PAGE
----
Faces of Addiction is a project to make compassion possible. It started as an art project for personal growth, took shape as a social project with ambitious goals, and then morphed into a personal ministry. Here’s what happened.
The underlying goal—though I didn’t articulate this until well into the photography phase—was to create the possibility of compassion.
On January 1, 2018, we held a small house party. A member of our Quaker meeting who had lost an adult son to opioid addiction advised me tartly that I should be photographing addicts. As someone with a reputation for emotive landscapes and architectural photography, I demurred.
Three weeks later on a long drive from Cincinnati, Ohio, to Vermont, it came to me that it was about time to do something new: old dogs and new tricks. (I was 72 at the time.) Then, somewhere between the towns of Boredom and Ennui, a bulb went off. Done right, really right, these images, accompanied by life stories, could demonstrate that addicted people are just that—people who are afflicted. And done really right, it might be possible to put a nick in the giant cheese wheel that is the problem of addiction. The underlying goal—though I didn’t articulate this until well into the photography phase—was to create the possibility of compassion.
“Done really right” meant doing the following:
- Environmental portraiture, not shock shots or street photography, the goal being to reveal as much of the truth about each person’s character as a single photo can do
- Black and white, both for impact and to reduce the distractions of color
- Available light if at all possible, again, to keep it real
- Each photo accompanied by a brief life story of the subject
- The stories and photos reaching the greatest number of people possible, requiring multiple media (including social media), venues, and as much PR as could be created
What I did not anticipate, or even dream of, was that this social project would become a personal ministry, but it has. The act of respectfully and empathetically listening to the volunteer subjects has actively helped numbers of them.
This is what has happened: A 501(c)(3) corporation was formed with board members from Cincinnati Friends and elsewhere. A physical show of the complete set of portraits and stories opened in Cincinnati on January 16. A collateral book is being produced. A brief Ken Burns‐style movie was made, and plans are in place for a 23‐minute documentary by the same film maker for use in rehab clinics and in high school assemblies. A web version of the book will be mounted concurrently with the physical display. The local National Public Radio affiliate has featured us in a podcast and a media partnership with ThinkTV (the mini‐conglomerate owning several public television stations in southwest Ohio) has started its own “Heroin Initiative.” A six‐minute video of the opening has been prepared by videographer Ron Harper.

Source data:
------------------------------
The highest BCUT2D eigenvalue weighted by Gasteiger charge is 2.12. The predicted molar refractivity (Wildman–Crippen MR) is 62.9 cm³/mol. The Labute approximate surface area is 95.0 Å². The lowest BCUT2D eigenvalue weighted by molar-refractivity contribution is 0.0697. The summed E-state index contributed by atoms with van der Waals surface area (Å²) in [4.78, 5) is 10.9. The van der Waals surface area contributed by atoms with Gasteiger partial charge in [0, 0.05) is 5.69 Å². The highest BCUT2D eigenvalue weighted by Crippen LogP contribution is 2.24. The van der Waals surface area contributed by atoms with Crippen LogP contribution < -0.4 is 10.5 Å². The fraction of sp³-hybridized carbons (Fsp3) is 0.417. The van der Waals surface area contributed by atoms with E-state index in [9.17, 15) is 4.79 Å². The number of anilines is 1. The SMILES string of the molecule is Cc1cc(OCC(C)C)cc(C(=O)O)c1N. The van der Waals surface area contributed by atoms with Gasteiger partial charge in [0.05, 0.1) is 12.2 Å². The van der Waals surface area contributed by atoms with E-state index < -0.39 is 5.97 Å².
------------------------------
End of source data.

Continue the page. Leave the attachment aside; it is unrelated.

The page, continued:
What I did not anticipate, or even dream of, was that this social project would become a personal ministry, but it has. The act of respectfully and empathetically listening to the volunteer subjects has actively helped numbers of them. They feel validated and listened to, and feel that they have contributed to something that might help others. Cincinnati Meeting (my monthly meeting), after a rigorous clearness process, has minuted the ministry, for which I am appreciative.
As this project continues to grow and morph, I’m hopeful that it will, in fact, reach the goal of 500,000 people seeing and reading these stories. So far, this project has resulted from personal networking. Most of the gifts have been in‐kind services: web design, book publication, physical production of gallery‐size framed images, and story plaques—all these have been donated because people are alive to the problem and want to help.
Inevitably, that’s going to change as greater production and administrative costs are incurred. Yet I am confident way will open, as the plight of these people—and the occasional success story, because sometimes rehab actually works—becomes known. One can’t foresee the future, but for a person of large doubts and uncertain faith, I am confident that some people’s lives will be changed for the better by this work. This has already happened on a very small scale. How far will it reach?